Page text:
Zombie Immigration Programs

By Mark Krikorian on May 20, 2015

No, not the immigration of zombies – I mean programs, in this case "temporary" amnesties, that never die.

Today was the last day for illegal aliens and legal visitors from Liberia to register for Temporary Protected Status. Congress created TPS in 1990 to allow the executive to suspend deportations of (and grant work permits to) illegal aliens from countries where there's been a natural disaster or civil strife. I've written frequently about the bogus nature of TPS (here and here, for instance), but always regarding the fact that while the status isn't technically permanent, like a green card, it's nonetheless renewed indefinitely, long after the home-country emergency has passed. An earlier crop of Liberian illegals, for instance, was granted a "temporary" amnesty in 1991 – and they're still here.

There are currently 11 countries whose illegals are enjoying a TPS amnesty; the list is on the left side of this page. None of those people – not one – will ever be made to return home because his "temporary" amnesty expired. I'm comfortable with such a categorical statement because it's never happened to anyone – ever.

But this latest case is a little different. The administration announced in November it would grant a TPS amnesty to illegals from Liberia (and Guinea and Sierra Leone, though their numbers are much smaller) because of the Ebola epidemic. It's the registration for that amnesty that ended today.

Except that the Ebola epidemic in Liberia no longer exists. The UN's World Health Organization declared a week and half ago that "The outbreak of Ebola virus disease in Liberia is over. So we're going to issue work permits (and Social Security numbers and driver's licenses and travel permits and EITC welfare) to Liberian illegal aliens in response to a crisis which passed before the amnesty's registration period even finished.

Next May, the DHS secretary will, in Reuters' words, "assess whether the protection should be extended, based on the level of the Ebola epidemic in West Africa." If you think TPS for Liberians won't be extended at that time, and forever after, I have a bridge to sell you.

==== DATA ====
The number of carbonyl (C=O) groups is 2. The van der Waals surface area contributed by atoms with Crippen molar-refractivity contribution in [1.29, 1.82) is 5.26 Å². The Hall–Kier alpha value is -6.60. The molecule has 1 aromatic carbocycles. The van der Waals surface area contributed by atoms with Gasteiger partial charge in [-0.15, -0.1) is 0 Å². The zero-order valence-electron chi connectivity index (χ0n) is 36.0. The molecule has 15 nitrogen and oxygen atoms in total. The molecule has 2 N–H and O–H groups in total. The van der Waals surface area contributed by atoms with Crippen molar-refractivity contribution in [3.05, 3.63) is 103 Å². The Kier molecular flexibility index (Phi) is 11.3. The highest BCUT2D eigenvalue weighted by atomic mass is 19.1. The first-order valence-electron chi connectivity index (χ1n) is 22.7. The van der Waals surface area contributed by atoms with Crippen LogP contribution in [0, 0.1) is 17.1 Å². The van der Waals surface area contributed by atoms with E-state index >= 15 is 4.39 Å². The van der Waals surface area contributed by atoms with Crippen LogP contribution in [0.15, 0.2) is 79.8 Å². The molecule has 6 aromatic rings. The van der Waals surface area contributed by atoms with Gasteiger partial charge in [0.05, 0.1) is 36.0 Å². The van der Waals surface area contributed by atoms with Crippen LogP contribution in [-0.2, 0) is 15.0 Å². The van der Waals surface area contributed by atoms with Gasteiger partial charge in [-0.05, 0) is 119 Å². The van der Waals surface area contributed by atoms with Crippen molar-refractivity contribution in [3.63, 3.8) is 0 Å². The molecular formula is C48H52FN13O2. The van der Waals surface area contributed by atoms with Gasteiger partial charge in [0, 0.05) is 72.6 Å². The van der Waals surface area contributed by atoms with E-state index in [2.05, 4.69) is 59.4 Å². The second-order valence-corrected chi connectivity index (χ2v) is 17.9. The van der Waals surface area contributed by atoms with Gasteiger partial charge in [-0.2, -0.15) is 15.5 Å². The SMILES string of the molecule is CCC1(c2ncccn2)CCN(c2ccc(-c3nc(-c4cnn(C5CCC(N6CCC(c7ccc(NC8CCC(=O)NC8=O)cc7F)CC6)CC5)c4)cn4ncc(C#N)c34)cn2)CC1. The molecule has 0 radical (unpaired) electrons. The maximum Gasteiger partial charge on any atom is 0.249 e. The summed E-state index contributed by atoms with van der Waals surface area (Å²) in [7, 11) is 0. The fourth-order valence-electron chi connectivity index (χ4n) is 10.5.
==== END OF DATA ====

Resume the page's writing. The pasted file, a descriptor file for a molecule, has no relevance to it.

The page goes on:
This needs to be fixed. As it now stands, every natural disaster or civil war in the Third World turns out to be a jackpot for illegal aliens (or even tourists who happen to be here at the right time) from those countries, providing them de facto lifetime U.S. residence and work permits. The earthquake in Nepal is a case in point; even though TPS is a tool created by Congress for the executive branch's use, a bill was introduced last week (co-sponsored by 52 Democrats and Republican Chris Smith of New Jersey) to grant Nepalese illegals a TPS amnesty. Chuck Schumer has called on the administration to grant Nepalese illegals TPS.

CAIR is demanding TPS amnesty for illegal aliens from Yemen. Rep. Alan Grayson is urging TPS for Venezuelan illegals. The government of Pakistan requested (but did not receive) TPS for its illegals in the U.S. in 2011, and the Philippines for its illegals in 2013. The Los Angeles Times demanded last month we grant TPS to "those migrants fleeing the Middle East and Africa via Libya" – which is illogical, since you have to be here already to get it, but maybe this administration will simply "reinterpret" the law to permit grants of TPS to foreigners abroad.

And the nuclear option is Obama granting a TPS amnesty to all 6 million Mexican illegal aliens – which I have no doubt he'd do if he thought he could get away with it politically. (The anti-borders crowd has actually pushed for this; see here and here, for instance.)

Congress needs to abolish Temporary Protected Status. That doesn't mean we'd deport people to Nepal in the immediate aftermath of the earthquake. As my colleague David North has suggested, a less-sweeping (and less permanent) response to natural disaster or civil war is simply to halt deportations (and extend the visas of those here legally but temporarily) for, say, six months and then reassess the situation. No work permits, no Social Security numbers, no amnesty – just a genuinely temporary administrative pause.

True, an administration hostile to the assertion of American sovereignty could just keep renewing this decision as well, but it would not be institutionalized and would not confer financial benefits and thus be much easier to discontinue when the time comes. No solution would be perfect, but ending TPS (and banning its administrative equivalent, Deferred Enforced Departure) would help plug this hole in our immigration-control system.